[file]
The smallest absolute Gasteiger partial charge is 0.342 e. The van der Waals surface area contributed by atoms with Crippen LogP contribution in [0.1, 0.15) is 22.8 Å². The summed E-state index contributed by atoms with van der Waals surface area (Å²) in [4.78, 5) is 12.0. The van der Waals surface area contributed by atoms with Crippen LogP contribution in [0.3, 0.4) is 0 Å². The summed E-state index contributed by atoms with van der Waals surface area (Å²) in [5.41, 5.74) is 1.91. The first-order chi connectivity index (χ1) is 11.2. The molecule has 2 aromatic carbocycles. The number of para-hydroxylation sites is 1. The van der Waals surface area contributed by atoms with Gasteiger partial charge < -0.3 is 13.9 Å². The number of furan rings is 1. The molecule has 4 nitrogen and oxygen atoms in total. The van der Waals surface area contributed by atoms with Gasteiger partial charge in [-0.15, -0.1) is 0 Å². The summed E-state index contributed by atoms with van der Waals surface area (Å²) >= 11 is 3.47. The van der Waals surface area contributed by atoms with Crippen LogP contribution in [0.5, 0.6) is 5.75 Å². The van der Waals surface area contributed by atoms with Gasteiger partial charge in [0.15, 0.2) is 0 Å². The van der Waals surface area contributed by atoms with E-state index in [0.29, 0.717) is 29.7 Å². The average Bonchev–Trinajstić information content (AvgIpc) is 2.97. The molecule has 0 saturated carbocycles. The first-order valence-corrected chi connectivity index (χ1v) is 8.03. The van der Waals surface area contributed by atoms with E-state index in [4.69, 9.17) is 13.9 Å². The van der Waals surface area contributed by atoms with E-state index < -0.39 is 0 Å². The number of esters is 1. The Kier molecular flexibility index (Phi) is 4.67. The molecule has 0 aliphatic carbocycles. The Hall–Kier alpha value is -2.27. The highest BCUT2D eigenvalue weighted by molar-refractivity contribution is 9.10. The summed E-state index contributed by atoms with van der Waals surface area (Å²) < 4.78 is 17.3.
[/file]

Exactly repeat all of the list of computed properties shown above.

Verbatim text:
The smallest absolute Gasteiger partial charge is 0.342 e. The van der Waals surface area contributed by atoms with Crippen LogP contribution in [0.1, 0.15) is 22.8 Å². The summed E-state index contributed by atoms with van der Waals surface area (Å²) in [4.78, 5) is 12.0. The van der Waals surface area contributed by atoms with Crippen LogP contribution in [0.3, 0.4) is 0 Å². The summed E-state index contributed by atoms with van der Waals surface area (Å²) in [5.41, 5.74) is 1.91. The first-order chi connectivity index (χ1) is 11.2. The molecule has 2 aromatic carbocycles. The number of para-hydroxylation sites is 1. The van der Waals surface area contributed by atoms with Gasteiger partial charge < -0.3 is 13.9 Å². The number of furan rings is 1. The molecule has 4 nitrogen and oxygen atoms in total. The van der Waals surface area contributed by atoms with Gasteiger partial charge in [-0.15, -0.1) is 0 Å². The summed E-state index contributed by atoms with van der Waals surface area (Å²) >= 11 is 3.47. The van der Waals surface area contributed by atoms with Crippen LogP contribution in [0.5, 0.6) is 5.75 Å². The van der Waals surface area contributed by atoms with Gasteiger partial charge in [0.15, 0.2) is 0 Å². The van der Waals surface area contributed by atoms with E-state index in [0.29, 0.717) is 29.7 Å². The average Bonchev–Trinajstić information content (AvgIpc) is 2.97. The molecule has 0 saturated carbocycles. The first-order valence-corrected chi connectivity index (χ1v) is 8.03. The van der Waals surface area contributed by atoms with E-state index in [4.69, 9.17) is 13.9 Å². The van der Waals surface area contributed by atoms with E-state index < -0.39 is 0 Å². The number of esters is 1. The Kier molecular flexibility index (Phi) is 4.67. The molecule has 0 aliphatic carbocycles. The Hall–Kier alpha value is -2.27. The highest BCUT2D eigenvalue weighted by molar-refractivity contribution is 9.10. The summed E-state index contributed by atoms with van der Waals surface area (Å²) < 4.78 is 17.3.